The SSD field has been at a crossroads for two years that no one has been able to solve yet in order to launch products on the market. It’s not that R&D isn’t invested, the problem is the voltages that new cells have to withstand due to the increased bits. In this direction Kioxia has something to show, because when Intel completes the 5-bit QLC, the brand has already nand flash for SSD of 7 bit in the oven… well, rather in the freezer.
Neither Micron, nor Intel, nor Samsung, the leadership of NAND Flash is in the hands, for the moment, of Kioxia with the support of WD. A year ago the company announced the 6-bit-per-cell study and now it’s surprising just 12 months later with the 7 bit or HLC.
Super-high-capacity 7-bit SSDs are a ‘hot’ reality
If you know how the voltages of a NAND Flash work and how they change with each increase in bits, you will understand that what is done is a technical milestone at the level of CFET Transistors. According to Kioxia research, in these 7 bits per cell, the common material should be replaced with polysilicon for lower voltage resistance, reduce current leakage that occurs with so much voltage jump, and minimize the threshold of voltage tolerated in read and write operations. .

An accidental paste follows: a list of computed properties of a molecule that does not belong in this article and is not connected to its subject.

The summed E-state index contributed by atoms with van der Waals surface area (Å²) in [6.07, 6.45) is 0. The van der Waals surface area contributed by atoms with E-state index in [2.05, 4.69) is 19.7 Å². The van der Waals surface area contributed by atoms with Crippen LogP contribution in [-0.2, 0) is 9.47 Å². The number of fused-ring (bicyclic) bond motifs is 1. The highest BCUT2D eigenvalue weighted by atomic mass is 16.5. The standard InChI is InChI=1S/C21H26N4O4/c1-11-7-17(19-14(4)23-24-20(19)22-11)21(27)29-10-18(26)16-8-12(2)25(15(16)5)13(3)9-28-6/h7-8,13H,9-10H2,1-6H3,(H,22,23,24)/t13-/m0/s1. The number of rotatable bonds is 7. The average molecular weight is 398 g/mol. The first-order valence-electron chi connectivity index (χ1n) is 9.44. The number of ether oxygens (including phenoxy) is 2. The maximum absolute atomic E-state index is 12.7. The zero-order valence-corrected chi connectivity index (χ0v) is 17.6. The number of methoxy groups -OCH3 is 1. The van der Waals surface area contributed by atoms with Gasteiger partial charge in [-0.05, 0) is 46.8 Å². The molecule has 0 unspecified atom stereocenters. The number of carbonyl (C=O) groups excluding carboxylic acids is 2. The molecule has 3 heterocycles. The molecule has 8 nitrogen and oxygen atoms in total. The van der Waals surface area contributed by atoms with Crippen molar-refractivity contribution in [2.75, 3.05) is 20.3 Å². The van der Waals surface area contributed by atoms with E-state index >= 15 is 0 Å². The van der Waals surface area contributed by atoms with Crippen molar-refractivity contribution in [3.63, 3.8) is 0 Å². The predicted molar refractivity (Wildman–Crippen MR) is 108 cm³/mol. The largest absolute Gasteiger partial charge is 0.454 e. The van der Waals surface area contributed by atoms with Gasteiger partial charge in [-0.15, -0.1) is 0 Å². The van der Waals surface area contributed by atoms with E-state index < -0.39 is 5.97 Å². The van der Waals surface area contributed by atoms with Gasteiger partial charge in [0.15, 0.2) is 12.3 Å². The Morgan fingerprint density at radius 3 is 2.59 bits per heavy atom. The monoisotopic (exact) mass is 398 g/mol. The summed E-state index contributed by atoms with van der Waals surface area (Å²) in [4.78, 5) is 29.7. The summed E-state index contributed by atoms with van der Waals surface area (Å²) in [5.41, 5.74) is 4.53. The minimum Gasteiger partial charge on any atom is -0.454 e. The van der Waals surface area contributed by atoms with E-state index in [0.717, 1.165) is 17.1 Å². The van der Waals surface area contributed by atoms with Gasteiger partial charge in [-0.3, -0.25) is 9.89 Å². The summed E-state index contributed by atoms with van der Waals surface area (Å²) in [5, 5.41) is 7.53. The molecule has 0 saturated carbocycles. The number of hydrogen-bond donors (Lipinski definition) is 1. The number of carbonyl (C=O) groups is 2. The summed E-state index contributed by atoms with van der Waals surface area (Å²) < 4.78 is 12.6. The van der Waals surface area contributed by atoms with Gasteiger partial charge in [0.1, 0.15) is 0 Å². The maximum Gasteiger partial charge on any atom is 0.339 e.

Why are so many changes in materials, thresholds and resistance necessary? Well, because in 7-bit cells you don’t need anything less than 128 different voltage levels to save or read the information. Let’s imagine a CPU as a single cell with 128 different voltages as much as Cores has one of the new AMD EPYCs and also imagine that said voltage is 10 times higher than the current one because the complexity of controlling them is needed for the LLC.
Logically, this may not seem like much, but the processor would literally boil if it was not cooled accordingly. Well, that’s precisely what’s happening with the new 7-bit NAND Flash, at least for now.
Liquid nitrogen to cool them and poor performance
If we have something this hot and we want to make it work in order to understand its reactions and its nature, then we will need nothing less than LN2 mix with helium approach absolute zero. This is what Kioxia has done and to provide a relevant demonstration of it, it has put its cells at -200ºC.
The performance per cell has not been revealed, but if with QLC it is already lower than TLC, with HLC at the moment we can only expect it very few MB/s. And those are precisely the two challenges, because the temperature must approach positive degrees with consistent performance, and it must increase by almost double digits to make sense for the domestic market. There are no Kioxia dates to see them as a final product, but it is estimated that there are at least 7 or 8 years old have something tangible in your hands.
It’s a very precious time for hard drives, because SSDs have stagnated and magnetically assisted recording technologies for the former are only the first step to regaining the rhythm that a decade ago had lost in the market. . It remains to be seen whether the two types of units will be able to meet the deadlines.